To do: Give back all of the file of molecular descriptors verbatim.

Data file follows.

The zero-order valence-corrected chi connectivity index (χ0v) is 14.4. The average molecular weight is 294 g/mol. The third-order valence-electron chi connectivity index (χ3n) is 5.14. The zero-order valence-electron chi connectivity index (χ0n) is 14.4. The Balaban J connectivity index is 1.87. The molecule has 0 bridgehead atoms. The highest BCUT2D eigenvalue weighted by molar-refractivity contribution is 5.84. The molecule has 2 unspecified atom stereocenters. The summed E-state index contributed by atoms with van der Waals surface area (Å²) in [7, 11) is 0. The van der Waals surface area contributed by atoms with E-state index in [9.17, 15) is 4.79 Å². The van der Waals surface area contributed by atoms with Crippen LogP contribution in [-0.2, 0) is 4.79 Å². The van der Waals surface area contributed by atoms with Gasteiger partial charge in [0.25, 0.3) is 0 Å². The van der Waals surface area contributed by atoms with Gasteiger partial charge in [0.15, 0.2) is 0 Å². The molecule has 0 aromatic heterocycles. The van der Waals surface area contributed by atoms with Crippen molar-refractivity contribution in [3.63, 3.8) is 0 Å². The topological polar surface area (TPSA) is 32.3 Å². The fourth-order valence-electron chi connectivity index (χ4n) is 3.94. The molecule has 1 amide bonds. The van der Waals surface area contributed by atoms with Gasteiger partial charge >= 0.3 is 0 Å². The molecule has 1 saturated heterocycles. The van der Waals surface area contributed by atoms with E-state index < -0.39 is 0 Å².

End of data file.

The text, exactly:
The zero-order valence-corrected chi connectivity index (χ0v) is 14.4. The average molecular weight is 294 g/mol. The third-order valence-electron chi connectivity index (χ3n) is 5.14. The zero-order valence-electron chi connectivity index (χ0n) is 14.4. The Balaban J connectivity index is 1.87. The molecule has 0 bridgehead atoms. The highest BCUT2D eigenvalue weighted by molar-refractivity contribution is 5.84. The molecule has 2 unspecified atom stereocenters. The summed E-state index contributed by atoms with van der Waals surface area (Å²) in [7, 11) is 0. The van der Waals surface area contributed by atoms with E-state index in [9.17, 15) is 4.79 Å². The van der Waals surface area contributed by atoms with Crippen LogP contribution in [-0.2, 0) is 4.79 Å². The van der Waals surface area contributed by atoms with Gasteiger partial charge in [0.25, 0.3) is 0 Å². The van der Waals surface area contributed by atoms with Gasteiger partial charge in [0.15, 0.2) is 0 Å². The molecule has 0 aromatic heterocycles. The van der Waals surface area contributed by atoms with Crippen molar-refractivity contribution in [3.63, 3.8) is 0 Å². The topological polar surface area (TPSA) is 32.3 Å². The fourth-order valence-electron chi connectivity index (χ4n) is 3.94. The molecule has 1 amide bonds. The van der Waals surface area contributed by atoms with Gasteiger partial charge >= 0.3 is 0 Å². The molecule has 1 saturated heterocycles. The van der Waals surface area contributed by atoms with E-state index < -0.39 is 0 Å².